Adolescent Risk and Vulnerability - download pdf or read online

By National Research Council, Division of Behavioral and Social Sciences and Education, Institute of Medicine, Youth, and Families Board on Children, Joah G. Iannotta, Elena O. Nightingale, Baruch Fischhoff

ISBN-10: 030907620X

ISBN-13: 9780309076203

ISBN-10: 0309509831

ISBN-13: 9780309509831

Adolescents evidently don't consistently act in ways in which serve their very own top pursuits, whilst outlined by way of them. occasionally their belief in their personal dangers, even of survival to maturity, is bigger than the truth; in different instances, they underestimate the hazards of specific activities or behaviors. it really is attainable, certainly most likely, that a few children interact in dicy behaviors as a result of a notion of invulnerability-the present traditional knowledge of adults' perspectives of adolescent habit. Others, in spite of the fact that, take dangers simply because they believe liable to some degree forthcoming hopelessness. In both case, those perceptions can suggested young people to make bad judgements that could placed them in danger and go away them susceptible to actual or mental damage which could have a destructive influence on their long term well-being and viability.

A small making plans workforce used to be shaped to boost a workshop on reconceptualizing adolescent danger and vulnerability. With investment from Carnegie company of latest York, the Workshop on Adolescent probability and Vulnerability: atmosphere Priorities happened on March thirteen, 2001, in Washington, DC. The workshop's aim used to be to place into point of view the full burden of vulnerability that teens face, benefiting from the starting to be societal trouble for youth, the necessity to set priorities for assembly teens' wishes, and the chance to use decision-making views to this serious sector. This document summarizes the workshop.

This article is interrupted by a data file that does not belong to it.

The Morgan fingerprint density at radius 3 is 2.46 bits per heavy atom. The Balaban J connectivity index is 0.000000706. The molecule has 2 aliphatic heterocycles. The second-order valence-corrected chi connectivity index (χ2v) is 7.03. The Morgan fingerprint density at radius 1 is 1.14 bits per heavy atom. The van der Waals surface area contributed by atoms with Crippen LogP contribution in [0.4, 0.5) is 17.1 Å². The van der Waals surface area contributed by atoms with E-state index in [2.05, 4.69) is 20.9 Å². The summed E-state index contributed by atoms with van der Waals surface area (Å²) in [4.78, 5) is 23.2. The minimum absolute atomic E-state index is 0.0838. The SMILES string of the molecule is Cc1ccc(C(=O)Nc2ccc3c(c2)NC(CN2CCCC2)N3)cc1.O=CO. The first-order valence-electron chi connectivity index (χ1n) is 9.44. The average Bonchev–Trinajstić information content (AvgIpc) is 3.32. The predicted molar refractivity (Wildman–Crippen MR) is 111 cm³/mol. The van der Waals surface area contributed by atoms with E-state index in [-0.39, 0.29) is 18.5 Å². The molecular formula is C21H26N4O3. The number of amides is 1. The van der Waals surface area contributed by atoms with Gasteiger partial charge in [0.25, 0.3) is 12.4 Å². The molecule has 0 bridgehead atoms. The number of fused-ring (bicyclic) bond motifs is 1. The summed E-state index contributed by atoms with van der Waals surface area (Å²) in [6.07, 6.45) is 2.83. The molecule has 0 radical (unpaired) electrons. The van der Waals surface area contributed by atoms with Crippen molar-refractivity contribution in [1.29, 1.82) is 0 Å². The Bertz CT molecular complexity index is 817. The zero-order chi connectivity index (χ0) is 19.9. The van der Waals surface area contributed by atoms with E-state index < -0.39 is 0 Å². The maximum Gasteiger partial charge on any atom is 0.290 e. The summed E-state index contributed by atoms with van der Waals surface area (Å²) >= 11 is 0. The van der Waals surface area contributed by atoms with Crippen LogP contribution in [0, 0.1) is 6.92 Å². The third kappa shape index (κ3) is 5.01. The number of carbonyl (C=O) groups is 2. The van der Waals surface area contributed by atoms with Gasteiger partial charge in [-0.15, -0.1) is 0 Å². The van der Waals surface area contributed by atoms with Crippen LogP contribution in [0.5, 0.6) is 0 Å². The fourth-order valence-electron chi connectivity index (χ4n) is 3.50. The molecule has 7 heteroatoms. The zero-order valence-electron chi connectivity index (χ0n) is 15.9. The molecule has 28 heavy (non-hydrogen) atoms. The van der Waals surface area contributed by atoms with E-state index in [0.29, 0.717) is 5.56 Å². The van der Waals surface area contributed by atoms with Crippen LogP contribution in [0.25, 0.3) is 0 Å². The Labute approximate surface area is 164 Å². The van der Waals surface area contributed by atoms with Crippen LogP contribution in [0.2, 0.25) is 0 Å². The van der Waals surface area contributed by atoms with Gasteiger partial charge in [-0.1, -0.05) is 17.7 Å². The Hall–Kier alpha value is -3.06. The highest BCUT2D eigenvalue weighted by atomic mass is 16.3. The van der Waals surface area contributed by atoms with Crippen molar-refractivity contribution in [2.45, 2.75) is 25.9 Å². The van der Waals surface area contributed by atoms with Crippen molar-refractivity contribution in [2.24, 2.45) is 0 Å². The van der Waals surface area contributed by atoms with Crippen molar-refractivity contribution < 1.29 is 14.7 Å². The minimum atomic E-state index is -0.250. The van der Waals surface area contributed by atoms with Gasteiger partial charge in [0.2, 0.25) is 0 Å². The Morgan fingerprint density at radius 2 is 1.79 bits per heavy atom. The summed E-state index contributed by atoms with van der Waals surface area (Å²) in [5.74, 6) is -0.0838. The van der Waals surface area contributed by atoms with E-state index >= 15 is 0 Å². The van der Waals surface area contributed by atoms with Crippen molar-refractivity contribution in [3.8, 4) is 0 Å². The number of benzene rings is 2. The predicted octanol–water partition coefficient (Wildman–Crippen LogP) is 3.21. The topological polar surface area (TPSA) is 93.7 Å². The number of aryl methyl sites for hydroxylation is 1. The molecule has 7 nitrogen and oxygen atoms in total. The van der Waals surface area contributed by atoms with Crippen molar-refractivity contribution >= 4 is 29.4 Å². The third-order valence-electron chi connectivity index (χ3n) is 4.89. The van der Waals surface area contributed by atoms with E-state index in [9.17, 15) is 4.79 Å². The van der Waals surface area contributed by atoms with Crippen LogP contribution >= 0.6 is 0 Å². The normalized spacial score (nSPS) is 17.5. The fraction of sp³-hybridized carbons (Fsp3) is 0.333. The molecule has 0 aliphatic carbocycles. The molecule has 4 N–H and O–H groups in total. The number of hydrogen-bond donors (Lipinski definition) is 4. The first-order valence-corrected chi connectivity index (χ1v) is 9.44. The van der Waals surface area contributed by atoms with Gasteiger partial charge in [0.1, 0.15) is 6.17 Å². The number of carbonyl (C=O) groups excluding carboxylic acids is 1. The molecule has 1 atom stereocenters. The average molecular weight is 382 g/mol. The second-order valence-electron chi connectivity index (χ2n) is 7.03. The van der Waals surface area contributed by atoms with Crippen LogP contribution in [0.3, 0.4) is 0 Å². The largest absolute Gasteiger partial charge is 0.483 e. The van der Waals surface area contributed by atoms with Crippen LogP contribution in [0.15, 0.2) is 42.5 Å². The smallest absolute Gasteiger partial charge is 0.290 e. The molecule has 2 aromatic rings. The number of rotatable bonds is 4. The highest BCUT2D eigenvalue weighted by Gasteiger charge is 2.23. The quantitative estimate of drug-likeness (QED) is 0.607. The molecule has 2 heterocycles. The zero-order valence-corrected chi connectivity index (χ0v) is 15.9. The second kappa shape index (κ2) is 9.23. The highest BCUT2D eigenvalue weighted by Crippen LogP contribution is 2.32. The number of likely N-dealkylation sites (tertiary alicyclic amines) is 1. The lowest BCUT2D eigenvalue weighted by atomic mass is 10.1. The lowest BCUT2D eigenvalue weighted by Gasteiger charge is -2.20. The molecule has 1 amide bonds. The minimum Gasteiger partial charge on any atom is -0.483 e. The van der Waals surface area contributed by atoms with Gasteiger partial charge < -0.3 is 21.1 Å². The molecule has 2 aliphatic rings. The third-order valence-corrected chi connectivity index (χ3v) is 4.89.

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Extra info for Adolescent Risk and Vulnerability

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Yet the relatively high overestimates of risk we see in adolescents should alert us to the suspicion that this explanation may be an overly simplistic one. A more reasonable way to view perceptions of risk is that they are necessary for motivating protective behavior, but they are not sufficient. It is unlikely that someone purposely will avoid a potentially pleasurable activity if he or she perceives absolutely no risk in doing so. But simply perceiving risk may not be sufficient. Indeed, although behavioral and decision-making models propose a key role for risk perception, they also articulate other critical influences on behavior, such as perceptions of benefits.

If we construe them to represent perceptions of vulnerability, research points to a heightened sense of vulnerability in adolescents compared to adults. If we view risk judgments as literal expressions of risk status, a different picture emerges—one of adolescents as far less accurate than adults. Demographic Correlates of Risk and Vulnerability Perceptions Several individual-level demographic factors have been hypothesized to influence perceptions of risk and vulnerability, including gender, race/ ethnicity, and socioeconomic status.

Longitudinal analyses (in progress) showed that among sexually inexperienced seventh and ninth graders, worry over getting an STD as a result of unprotected sex decreased significantly over a 6-month period. However, reported concern for STDs did not. , 1993), which showed that adolescent males’ (ages 15–19) worry about AIDS decreased over a two-year period. Thus, in contrast to popular views that adolescents do not worry or concern themselves about risks, the data indicate that many, and in some cases most, adolescents report feeling vulnerable to negative outcomes.

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Adolescent Risk and Vulnerability by National Research Council, Division of Behavioral and Social Sciences and Education, Institute of Medicine, Youth, and Families Board on Children, Joah G. Iannotta, Elena O. Nightingale, Baruch Fischhoff


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